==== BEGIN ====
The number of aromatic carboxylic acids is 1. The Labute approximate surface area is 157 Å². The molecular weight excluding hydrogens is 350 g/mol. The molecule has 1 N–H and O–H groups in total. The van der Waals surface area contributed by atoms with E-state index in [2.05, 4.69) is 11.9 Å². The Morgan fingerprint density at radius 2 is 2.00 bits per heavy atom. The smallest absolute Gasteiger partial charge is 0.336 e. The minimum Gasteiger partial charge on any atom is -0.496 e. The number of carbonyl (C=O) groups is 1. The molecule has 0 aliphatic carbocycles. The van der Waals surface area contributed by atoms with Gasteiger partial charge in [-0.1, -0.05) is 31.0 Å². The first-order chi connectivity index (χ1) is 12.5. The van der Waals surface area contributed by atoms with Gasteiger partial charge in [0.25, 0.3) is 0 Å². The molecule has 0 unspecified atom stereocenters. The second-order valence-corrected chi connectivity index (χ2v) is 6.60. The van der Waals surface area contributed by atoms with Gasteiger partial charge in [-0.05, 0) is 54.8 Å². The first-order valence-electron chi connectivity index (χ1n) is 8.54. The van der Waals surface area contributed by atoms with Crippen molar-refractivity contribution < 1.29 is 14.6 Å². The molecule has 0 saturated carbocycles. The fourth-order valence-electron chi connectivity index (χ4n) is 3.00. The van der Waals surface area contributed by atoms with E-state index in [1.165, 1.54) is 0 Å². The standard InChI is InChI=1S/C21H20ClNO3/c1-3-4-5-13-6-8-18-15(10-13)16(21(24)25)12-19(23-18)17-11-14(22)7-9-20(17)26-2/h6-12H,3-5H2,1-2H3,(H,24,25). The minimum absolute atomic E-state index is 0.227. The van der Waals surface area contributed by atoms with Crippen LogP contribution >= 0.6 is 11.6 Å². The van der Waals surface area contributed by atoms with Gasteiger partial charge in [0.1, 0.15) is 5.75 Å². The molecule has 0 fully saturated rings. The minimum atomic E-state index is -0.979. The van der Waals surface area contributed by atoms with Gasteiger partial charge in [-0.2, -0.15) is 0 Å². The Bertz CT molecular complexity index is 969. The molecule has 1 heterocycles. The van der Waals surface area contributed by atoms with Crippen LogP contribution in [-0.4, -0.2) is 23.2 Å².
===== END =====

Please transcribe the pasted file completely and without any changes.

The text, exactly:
The number of aromatic carboxylic acids is 1. The Labute approximate surface area is 157 Å². The molecular weight excluding hydrogens is 350 g/mol. The molecule has 1 N–H and O–H groups in total. The van der Waals surface area contributed by atoms with E-state index in [2.05, 4.69) is 11.9 Å². The Morgan fingerprint density at radius 2 is 2.00 bits per heavy atom. The smallest absolute Gasteiger partial charge is 0.336 e. The minimum Gasteiger partial charge on any atom is -0.496 e. The number of carbonyl (C=O) groups is 1. The molecule has 0 aliphatic carbocycles. The van der Waals surface area contributed by atoms with Gasteiger partial charge in [-0.1, -0.05) is 31.0 Å². The first-order chi connectivity index (χ1) is 12.5. The van der Waals surface area contributed by atoms with Gasteiger partial charge in [0.25, 0.3) is 0 Å². The molecule has 0 unspecified atom stereocenters. The second-order valence-corrected chi connectivity index (χ2v) is 6.60. The van der Waals surface area contributed by atoms with Gasteiger partial charge in [-0.05, 0) is 54.8 Å². The first-order valence-electron chi connectivity index (χ1n) is 8.54. The van der Waals surface area contributed by atoms with Crippen molar-refractivity contribution < 1.29 is 14.6 Å². The molecule has 0 saturated carbocycles. The fourth-order valence-electron chi connectivity index (χ4n) is 3.00. The van der Waals surface area contributed by atoms with E-state index in [1.165, 1.54) is 0 Å². The standard InChI is InChI=1S/C21H20ClNO3/c1-3-4-5-13-6-8-18-15(10-13)16(21(24)25)12-19(23-18)17-11-14(22)7-9-20(17)26-2/h6-12H,3-5H2,1-2H3,(H,24,25). The minimum absolute atomic E-state index is 0.227. The van der Waals surface area contributed by atoms with Crippen LogP contribution >= 0.6 is 11.6 Å². The van der Waals surface area contributed by atoms with Gasteiger partial charge in [0.1, 0.15) is 5.75 Å². The molecule has 0 fully saturated rings. The minimum atomic E-state index is -0.979. The van der Waals surface area contributed by atoms with Gasteiger partial charge in [-0.2, -0.15) is 0 Å². The Bertz CT molecular complexity index is 969. The molecule has 1 heterocycles. The van der Waals surface area contributed by atoms with Crippen LogP contribution in [-0.4, -0.2) is 23.2 Å².